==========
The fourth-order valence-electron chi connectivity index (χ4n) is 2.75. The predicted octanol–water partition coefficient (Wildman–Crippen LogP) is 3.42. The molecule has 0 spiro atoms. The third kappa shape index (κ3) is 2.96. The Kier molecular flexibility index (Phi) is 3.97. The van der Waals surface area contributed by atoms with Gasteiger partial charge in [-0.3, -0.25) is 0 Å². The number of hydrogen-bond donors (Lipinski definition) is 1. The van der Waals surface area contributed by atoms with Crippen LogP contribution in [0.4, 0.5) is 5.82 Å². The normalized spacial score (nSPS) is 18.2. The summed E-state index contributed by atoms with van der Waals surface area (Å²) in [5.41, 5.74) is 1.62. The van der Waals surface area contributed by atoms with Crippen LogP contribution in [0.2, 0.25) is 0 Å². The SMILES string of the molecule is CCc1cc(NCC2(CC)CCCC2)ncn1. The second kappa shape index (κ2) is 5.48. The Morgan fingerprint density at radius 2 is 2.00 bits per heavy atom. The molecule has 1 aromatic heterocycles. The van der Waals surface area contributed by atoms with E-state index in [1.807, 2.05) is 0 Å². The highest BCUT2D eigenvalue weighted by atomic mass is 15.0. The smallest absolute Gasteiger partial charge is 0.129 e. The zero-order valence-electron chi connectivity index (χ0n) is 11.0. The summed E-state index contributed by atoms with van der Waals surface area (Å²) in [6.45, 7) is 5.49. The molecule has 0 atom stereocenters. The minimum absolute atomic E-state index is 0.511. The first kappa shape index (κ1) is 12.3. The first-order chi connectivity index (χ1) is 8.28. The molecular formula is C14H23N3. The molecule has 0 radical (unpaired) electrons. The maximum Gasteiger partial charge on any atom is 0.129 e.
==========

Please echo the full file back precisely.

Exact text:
The fourth-order valence-electron chi connectivity index (χ4n) is 2.75. The predicted octanol–water partition coefficient (Wildman–Crippen LogP) is 3.42. The molecule has 0 spiro atoms. The third kappa shape index (κ3) is 2.96. The Kier molecular flexibility index (Phi) is 3.97. The van der Waals surface area contributed by atoms with Gasteiger partial charge in [-0.3, -0.25) is 0 Å². The number of hydrogen-bond donors (Lipinski definition) is 1. The van der Waals surface area contributed by atoms with Crippen LogP contribution in [0.4, 0.5) is 5.82 Å². The normalized spacial score (nSPS) is 18.2. The summed E-state index contributed by atoms with van der Waals surface area (Å²) in [5.41, 5.74) is 1.62. The van der Waals surface area contributed by atoms with Crippen LogP contribution in [0.2, 0.25) is 0 Å². The SMILES string of the molecule is CCc1cc(NCC2(CC)CCCC2)ncn1. The second kappa shape index (κ2) is 5.48. The Morgan fingerprint density at radius 2 is 2.00 bits per heavy atom. The molecule has 1 aromatic heterocycles. The van der Waals surface area contributed by atoms with E-state index in [1.807, 2.05) is 0 Å². The highest BCUT2D eigenvalue weighted by atomic mass is 15.0. The smallest absolute Gasteiger partial charge is 0.129 e. The zero-order valence-electron chi connectivity index (χ0n) is 11.0. The summed E-state index contributed by atoms with van der Waals surface area (Å²) in [6.45, 7) is 5.49. The molecule has 0 atom stereocenters. The minimum absolute atomic E-state index is 0.511. The first kappa shape index (κ1) is 12.3. The first-order chi connectivity index (χ1) is 8.28. The molecular formula is C14H23N3. The molecule has 0 radical (unpaired) electrons. The maximum Gasteiger partial charge on any atom is 0.129 e.